I LOVE sparkling wine. Regardless of style or method, I love sparkling wine. There are a few wineries from the Finger Lakes that are making fantastic and delicious sparkling wines, including some made in the traditional method (this is the where you allow the bottles to carbonate with yeast and sugar, versus non-traditional sparklings which are force carbonated using machines like one does with draft beer or soda).
BUT, I’m not going to be talking today about local wine, but instead a local place where you can taste wine from around the world FOR FREE, and an amazing tasting I got to do with one of the world’s most famous wineries from the French region of Champagne…. Bollinger!
About Century Liquor and Wines
Century Liquor and Wines is located in Pittsford Plaza, and despite its appearance as an average wine and spirits shop, it is actually one of the hidden gems of the Rochester wine tasting scene. The store is actually part of the Wegmans Food Markets, which explains its awesomeness. The staff is incredibly well-trained in wine and can answer complex questions about different regions, give suggestions based on your personal preferences and budget, and is willing to go the extra mile to get you the wine you want even if they aren’t currently stocking it. They have a fantastic selection of New York wines at great prices so if you can’t make it out to the winery, this is a good option.
My big reason for loving Century Liquor and Wines is that they have incredible free tastings. I prefer to taste my wine first and then purchase, especially if I’m going for a new winery or something that is above my normal price range. Century consistently runs events where you can try out different wines from around the world, and from our own region.
Bollinger Champagne Tasting
On Monday, I noticed on social media that Century was promoting a free Bollinger tasting. That’s right. Free. Given that Bollinger runs from $50-$200+ a bottle, I knew this was a rare opportunity. Luckily, we got one of the limited seats for the tasting, which was led by Cyril Delarue, Grand Nephew of Madame Lilly Bollinger (#LadyBoss). Cyril gave us a little background to the Bollinger vineyards, which were originally founded by the family in 1829, and now include five different wineries that were acquired over the last 150 years. All of the Champagnes are made using a blend of Pinot Noir, Pinot Meunier, and Chardonnay, though they vary in the proportions.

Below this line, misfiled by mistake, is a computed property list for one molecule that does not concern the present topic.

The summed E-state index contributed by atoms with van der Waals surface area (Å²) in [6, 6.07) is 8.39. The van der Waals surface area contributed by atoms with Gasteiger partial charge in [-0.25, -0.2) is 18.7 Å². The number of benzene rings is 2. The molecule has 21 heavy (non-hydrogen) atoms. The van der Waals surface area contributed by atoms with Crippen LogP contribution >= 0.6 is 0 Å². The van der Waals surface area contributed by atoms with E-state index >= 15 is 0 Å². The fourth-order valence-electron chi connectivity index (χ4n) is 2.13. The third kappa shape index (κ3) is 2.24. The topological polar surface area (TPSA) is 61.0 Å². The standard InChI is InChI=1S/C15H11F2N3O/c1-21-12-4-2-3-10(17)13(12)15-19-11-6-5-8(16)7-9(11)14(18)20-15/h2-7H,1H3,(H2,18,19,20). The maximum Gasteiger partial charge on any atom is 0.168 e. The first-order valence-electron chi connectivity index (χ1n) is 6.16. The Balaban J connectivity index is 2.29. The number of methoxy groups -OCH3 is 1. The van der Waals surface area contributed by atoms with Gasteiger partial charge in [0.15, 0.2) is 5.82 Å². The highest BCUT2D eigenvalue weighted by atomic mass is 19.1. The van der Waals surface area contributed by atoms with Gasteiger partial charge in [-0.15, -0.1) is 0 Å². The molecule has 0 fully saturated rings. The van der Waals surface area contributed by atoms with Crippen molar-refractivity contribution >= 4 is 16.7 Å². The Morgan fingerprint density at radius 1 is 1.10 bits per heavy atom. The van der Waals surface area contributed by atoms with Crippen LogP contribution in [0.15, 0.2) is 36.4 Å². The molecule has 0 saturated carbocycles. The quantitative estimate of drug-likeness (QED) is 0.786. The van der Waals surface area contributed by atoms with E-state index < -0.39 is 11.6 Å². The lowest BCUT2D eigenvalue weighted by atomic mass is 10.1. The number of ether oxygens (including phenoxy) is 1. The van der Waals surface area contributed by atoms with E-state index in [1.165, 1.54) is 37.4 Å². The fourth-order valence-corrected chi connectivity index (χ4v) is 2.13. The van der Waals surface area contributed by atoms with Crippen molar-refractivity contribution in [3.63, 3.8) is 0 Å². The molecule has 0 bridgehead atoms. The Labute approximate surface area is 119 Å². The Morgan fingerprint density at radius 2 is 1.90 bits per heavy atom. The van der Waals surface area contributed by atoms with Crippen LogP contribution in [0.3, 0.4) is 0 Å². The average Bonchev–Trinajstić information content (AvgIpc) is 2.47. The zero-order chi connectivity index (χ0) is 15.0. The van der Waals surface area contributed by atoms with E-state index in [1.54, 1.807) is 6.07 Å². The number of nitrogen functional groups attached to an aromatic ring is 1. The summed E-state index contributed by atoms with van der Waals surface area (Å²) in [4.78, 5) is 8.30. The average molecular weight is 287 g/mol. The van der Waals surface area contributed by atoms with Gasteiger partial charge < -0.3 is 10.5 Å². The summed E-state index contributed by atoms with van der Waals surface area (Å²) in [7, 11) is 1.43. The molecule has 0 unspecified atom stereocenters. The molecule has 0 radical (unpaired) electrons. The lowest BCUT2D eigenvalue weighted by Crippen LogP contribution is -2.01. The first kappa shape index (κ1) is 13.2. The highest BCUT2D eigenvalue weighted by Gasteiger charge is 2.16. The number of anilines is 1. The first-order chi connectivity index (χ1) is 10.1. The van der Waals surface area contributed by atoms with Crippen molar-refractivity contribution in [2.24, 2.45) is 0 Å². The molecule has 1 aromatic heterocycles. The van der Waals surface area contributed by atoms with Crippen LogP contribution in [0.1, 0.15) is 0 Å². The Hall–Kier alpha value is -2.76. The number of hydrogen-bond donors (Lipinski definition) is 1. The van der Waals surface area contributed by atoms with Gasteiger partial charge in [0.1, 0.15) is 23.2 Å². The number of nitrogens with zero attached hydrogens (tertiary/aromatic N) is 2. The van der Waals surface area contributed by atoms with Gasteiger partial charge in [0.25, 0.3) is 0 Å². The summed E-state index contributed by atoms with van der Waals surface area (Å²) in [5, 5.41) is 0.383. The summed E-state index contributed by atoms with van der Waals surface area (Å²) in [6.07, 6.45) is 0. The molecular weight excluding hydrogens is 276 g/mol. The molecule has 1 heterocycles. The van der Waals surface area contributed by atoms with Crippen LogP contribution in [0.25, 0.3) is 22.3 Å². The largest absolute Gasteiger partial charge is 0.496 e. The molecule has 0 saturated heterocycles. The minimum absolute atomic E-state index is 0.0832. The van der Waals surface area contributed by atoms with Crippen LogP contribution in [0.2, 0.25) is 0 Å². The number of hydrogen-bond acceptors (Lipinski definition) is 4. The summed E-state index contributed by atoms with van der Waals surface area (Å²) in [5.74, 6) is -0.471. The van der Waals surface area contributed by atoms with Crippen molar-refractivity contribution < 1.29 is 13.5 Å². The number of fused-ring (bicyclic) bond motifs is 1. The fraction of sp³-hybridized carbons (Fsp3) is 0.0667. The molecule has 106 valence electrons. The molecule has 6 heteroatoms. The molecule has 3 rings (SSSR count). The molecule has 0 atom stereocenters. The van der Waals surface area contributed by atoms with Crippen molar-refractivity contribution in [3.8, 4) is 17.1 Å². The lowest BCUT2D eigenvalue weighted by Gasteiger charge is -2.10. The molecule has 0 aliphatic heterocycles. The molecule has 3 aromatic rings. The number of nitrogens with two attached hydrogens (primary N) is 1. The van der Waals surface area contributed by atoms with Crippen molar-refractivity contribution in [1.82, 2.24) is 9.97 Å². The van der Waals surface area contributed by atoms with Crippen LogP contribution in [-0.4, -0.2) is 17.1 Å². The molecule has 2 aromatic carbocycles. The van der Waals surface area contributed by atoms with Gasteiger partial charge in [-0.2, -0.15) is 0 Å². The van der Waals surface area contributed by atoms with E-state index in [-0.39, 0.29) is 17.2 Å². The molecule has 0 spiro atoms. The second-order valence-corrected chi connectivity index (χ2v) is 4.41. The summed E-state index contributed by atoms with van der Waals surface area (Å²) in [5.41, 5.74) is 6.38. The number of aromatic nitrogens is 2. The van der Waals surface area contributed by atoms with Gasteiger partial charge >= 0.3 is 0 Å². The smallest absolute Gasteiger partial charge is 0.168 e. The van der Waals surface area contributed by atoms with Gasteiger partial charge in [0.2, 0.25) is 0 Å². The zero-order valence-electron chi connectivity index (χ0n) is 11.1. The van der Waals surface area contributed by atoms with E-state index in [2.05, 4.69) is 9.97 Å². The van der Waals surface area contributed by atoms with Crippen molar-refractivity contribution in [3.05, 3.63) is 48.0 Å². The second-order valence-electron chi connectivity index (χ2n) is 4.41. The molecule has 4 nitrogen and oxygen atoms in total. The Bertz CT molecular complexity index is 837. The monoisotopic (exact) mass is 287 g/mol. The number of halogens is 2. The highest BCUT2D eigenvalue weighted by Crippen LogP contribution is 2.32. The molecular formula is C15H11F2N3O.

We sampled four different Champagnes:
Champagne Ayala: Made in a different way than traditional Bollinger to have variation in taste and texture. The wine doesn’t have a vintage (a year) attached to it, because 20% of it is from older vintages going two years back. This one had a big full nose of pear, fresh apricot and apple, crusty bread, and slight floral notes. On the palate it had a lot of acidity and it left your mouth feeling clean.
Champagne Bollinger, Special Cuvée: This is the classic Bollinger champagne, and it is made with 60% older vintages and has higher amounts of Pinot Noir in the blend than Ayala. The nose was more restrained, with apple, raw yeasty dough, and light notes of mint and raisin. When sipped you could really tell the difference between this one and Ayala; it has a more mild, but still bright acid, and coats your palate with a creaminess.
Champagne Bollinger, Rosé: Originally, Bollinger swore they would never make a rosé (I guess it was the wine of “ladies of the night” in France), but they finally changed their mind in the 1970s, and we are so glad that they did! To create the pink color, 5% of the Pinot Noir that is added has been aged on the skin to give it color. The rosé had incredible nose of strawberry, brioche bread, and floral notes. When sipped it had the same creaminess as the Special Cuvée, but with a higher acid. This was our personal favorite.
Le Grand Année, Champagne Bollinger, 2005: You’ll notice that this is the only one with a year on it, all the others were blended with previous years, but when the growing season gives the winery perfect grapes, they may decide to do a single vintage version (which is always way more expensive, but also usually more delicious). Interestingly, they also leave out the Pinot Meunier from the blend because they said it doesn’t age well. The nose had hints of stewed apples, apricots, marmalade, raisins and dough (maybe a little rye). It had a big acidity, and was much creamier than its younger counterparts, leaving a fantastic lingering taste in your mouth. It was so interesting to compare the bright, fresh fruit flavors of the younger wines with their aged counterpart.
Here’s my final word: Champagne is amazing. I love my Finger Lakes wine, but sometimes it is fun to do something a little different. I highly suggest getting on Century’s mailing list and following them on social media for the chance to do free tasting like this.
Also, I highly suggest watching your calendar for their Grand Champagne Tasting that usually occurs a few days before New Year’s Eve. You get the opportunity to try dozens of sparkling wines from the Finger Lakes, Champagne region of France, Spanish Cava, Italian Prosecco, and more. It is amazing. It’s the only reason that I can say I’ve tasted Cristal and Dom Perignon (both great, but there are definitely others at lower price levels that are better). They also have a lot of great options at every price level, from bottle below $10, to bottles over $200. It gives you a great chance to see if the price tag is worth it.